Don't-Miss Servers Stories
There was a lot of great new products on display at this year's Intel Developer Forum, including powerful new CPUs, power-sipping SoCs, and PCs in brand-new form factors.
Increasing sales of cheaper systems helped fuel growth in the high-performance computing market, research firm IDC says, while interest in high-end supercomputers cooled.
IBM is working to develop microservers based on low-power processors but isn't sure yet when the systems will be introduced.
Intel Tuesday announced the Xeon E5-2600 v2 line of flagship server chips, which will succeed last year’s Xeon E5-2600 chips, which were based on the Sandy Bridge microarchitecture.
Look for a road map for Intel's shift to the mobile era to be outlined at next week's Intel Developer Forum.
The interconnect, which Intel is calling MXC, is designed to offer high speed with a long reach and a relatively low cost.
ARM processors are used in most smartphones and tablets, and are being tested in servers as an alternative to the widely used x86 chips.
Imagination is the U.K. company that designs the iPhone's and iPad's graphics chips.
IBM has started to require visitors of the IBM Fix Central website to provide a serial number in order to download a patch or update.
The server business continued to slide in the second quarter with worldwide revenue and unit sales down, IDC said Tuesday.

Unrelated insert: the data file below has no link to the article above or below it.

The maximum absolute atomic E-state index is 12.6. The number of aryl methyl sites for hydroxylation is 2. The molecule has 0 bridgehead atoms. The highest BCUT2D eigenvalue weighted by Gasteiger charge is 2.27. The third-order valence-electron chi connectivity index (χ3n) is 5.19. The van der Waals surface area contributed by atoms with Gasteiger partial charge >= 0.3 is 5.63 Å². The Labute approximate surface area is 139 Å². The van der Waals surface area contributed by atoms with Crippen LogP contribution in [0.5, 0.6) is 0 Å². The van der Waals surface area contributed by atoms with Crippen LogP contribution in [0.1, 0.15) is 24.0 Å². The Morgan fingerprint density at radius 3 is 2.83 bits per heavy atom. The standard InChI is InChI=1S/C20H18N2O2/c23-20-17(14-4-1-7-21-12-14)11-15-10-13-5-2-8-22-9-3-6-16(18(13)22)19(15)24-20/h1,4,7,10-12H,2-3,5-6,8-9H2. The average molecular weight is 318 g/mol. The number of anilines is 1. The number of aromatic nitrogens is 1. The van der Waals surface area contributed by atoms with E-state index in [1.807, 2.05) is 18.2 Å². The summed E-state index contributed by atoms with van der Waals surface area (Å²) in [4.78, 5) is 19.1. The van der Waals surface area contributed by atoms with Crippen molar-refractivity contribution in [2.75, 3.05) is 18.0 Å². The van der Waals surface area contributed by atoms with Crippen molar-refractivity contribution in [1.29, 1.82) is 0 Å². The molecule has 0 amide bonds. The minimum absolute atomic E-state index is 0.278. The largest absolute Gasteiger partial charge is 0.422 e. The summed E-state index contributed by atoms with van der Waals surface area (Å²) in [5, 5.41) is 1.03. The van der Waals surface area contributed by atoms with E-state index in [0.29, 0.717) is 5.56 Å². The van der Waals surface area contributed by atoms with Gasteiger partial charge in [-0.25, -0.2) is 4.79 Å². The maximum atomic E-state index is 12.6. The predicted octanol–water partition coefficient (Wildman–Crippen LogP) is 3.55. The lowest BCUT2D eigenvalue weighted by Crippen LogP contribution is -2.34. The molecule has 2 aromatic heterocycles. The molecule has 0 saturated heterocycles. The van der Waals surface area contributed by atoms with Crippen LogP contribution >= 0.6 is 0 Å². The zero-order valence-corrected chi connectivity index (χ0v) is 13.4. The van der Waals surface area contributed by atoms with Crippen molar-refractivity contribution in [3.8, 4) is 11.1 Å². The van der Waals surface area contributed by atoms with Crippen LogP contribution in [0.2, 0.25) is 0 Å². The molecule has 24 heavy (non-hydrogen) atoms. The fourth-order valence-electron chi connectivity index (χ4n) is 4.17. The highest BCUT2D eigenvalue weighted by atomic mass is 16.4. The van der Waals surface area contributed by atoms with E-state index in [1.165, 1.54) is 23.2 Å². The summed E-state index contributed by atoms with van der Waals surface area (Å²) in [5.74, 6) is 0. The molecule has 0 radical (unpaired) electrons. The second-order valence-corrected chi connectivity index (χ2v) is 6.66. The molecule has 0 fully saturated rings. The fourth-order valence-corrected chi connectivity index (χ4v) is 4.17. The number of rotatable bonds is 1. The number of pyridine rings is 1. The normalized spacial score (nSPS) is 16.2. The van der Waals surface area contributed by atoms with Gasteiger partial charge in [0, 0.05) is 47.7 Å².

Intel is expected to announce availability next week of a low-power Atom server chip code-named Avoton, which is likely to appear soon in systems such as Hewlett-Packard's Moonshot.
Intel is putting a sharp focus on expanding its custom processor and chip operations in response to a growing trend of companies building servers in-house to meet specific workloads or data center designs.
Hewlett-Packard will equip a Gen8 Proliant blade server with graphics boards that can speed up and lower the cost of virtual desktop deployments.
Intel is looking to use light and lasers to shuffle data faster among servers, and is proposing a new optical interconnect, MXC, that could change the way servers are implemented in data centers.
Oracle has joined the market for pre-integrated systems intended to ease the process of setting up and managing a virtualized compute environment.